Krsna devotees launch an annual Padayatra,
or "walking festival," in part of former Yugoslavia.
WE'LL ORGANIZE a Padayatra this summer," said Ljubljana temple board member Lalita Govinda Dasa at the start of 2002.
It was the middle of winter, and we were skeptical but willing to help. We were due for a change. In the last several years, we hadn't embarked on any major projects to spread Krsna consciousness in Slovenia.
The Padayatra project seemed improbable at first, but things began to work out well. Lalita-Govinda's enthusiasm generated a spiritual mood, and the devotees cooperated. Thanks to financial and practical help from our congregation, Padayatra started taking shape. The state authorities granted us permission to drive an ox-cart on the roads, and we borrowed an ox, built and painted an ox-cart, and put together a sound system. Unity and harmony prevailed as we got ready to give Slovenians the gift of Krsna consciousness. We titled our excursion "Eco-Caravan Slovenia Padayatra 2002."
"The eco-caravan is a great chance for devotees to spend time together and live simply in nature, without the unnecessary comforts that materialistic society is based on," says Isana Dasa, who works in Ljubljana and conducts a correspondence course on Krsna consciousness. "It can help devotees strengthen their character and gain valuable realizations for their spiritual progress."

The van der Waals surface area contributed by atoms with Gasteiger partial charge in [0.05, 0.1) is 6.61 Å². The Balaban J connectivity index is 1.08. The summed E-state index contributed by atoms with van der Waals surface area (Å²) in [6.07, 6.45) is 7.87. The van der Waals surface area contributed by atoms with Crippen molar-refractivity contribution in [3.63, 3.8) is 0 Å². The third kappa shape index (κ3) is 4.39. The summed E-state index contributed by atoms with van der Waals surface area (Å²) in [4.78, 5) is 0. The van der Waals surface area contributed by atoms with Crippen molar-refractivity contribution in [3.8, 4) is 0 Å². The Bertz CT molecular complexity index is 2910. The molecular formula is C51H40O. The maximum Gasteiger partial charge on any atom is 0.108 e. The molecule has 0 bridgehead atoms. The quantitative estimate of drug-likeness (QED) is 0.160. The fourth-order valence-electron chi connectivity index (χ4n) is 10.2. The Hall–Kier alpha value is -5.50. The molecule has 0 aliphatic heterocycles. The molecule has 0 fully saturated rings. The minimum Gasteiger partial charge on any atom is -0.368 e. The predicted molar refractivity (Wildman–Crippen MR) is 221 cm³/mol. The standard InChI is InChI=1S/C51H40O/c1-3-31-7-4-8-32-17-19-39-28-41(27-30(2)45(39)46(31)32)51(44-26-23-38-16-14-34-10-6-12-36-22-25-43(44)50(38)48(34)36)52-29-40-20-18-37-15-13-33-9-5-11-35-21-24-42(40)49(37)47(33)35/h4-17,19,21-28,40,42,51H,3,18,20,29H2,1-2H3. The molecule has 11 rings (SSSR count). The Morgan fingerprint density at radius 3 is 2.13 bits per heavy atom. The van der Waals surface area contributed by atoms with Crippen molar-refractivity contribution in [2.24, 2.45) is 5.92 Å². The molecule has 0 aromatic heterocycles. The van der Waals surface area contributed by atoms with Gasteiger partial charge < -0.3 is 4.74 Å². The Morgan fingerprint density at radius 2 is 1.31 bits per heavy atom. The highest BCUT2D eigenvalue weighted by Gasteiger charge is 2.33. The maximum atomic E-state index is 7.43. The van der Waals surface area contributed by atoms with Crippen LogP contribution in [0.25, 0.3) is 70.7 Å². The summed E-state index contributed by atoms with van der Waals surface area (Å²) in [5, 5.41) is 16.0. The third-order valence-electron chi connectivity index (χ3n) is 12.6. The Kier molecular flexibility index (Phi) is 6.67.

We produced Padayatra T-shirts and posters, as well as a music-and-chanting CD called "Padayatra 2002."
The Padayatra ran from July 1 to July 21 and covered 170 kilometers. Because we started on the Adriatic coast, a tourist haven, we published an introductory brochure about Padayatra and Krsna consciousness in four languages: Slovene, English, Italian, and German.
The Padayatra was divided into two parts. After walking along the Adriatic coast, we went to the mountains and circled Lake Bohinj (Slovenia's largest lake) and Lake Bled (famous for its seventeenth-century island church).
Twenty-two devotees walked full time, and others came along on their free days. The high point was a weekend day when seventy-four devotees showed up.
"When people saw the happy and enthusiastic devotees on the road," said Lalita-Govinda, "the devotees' mood was transferred to them,"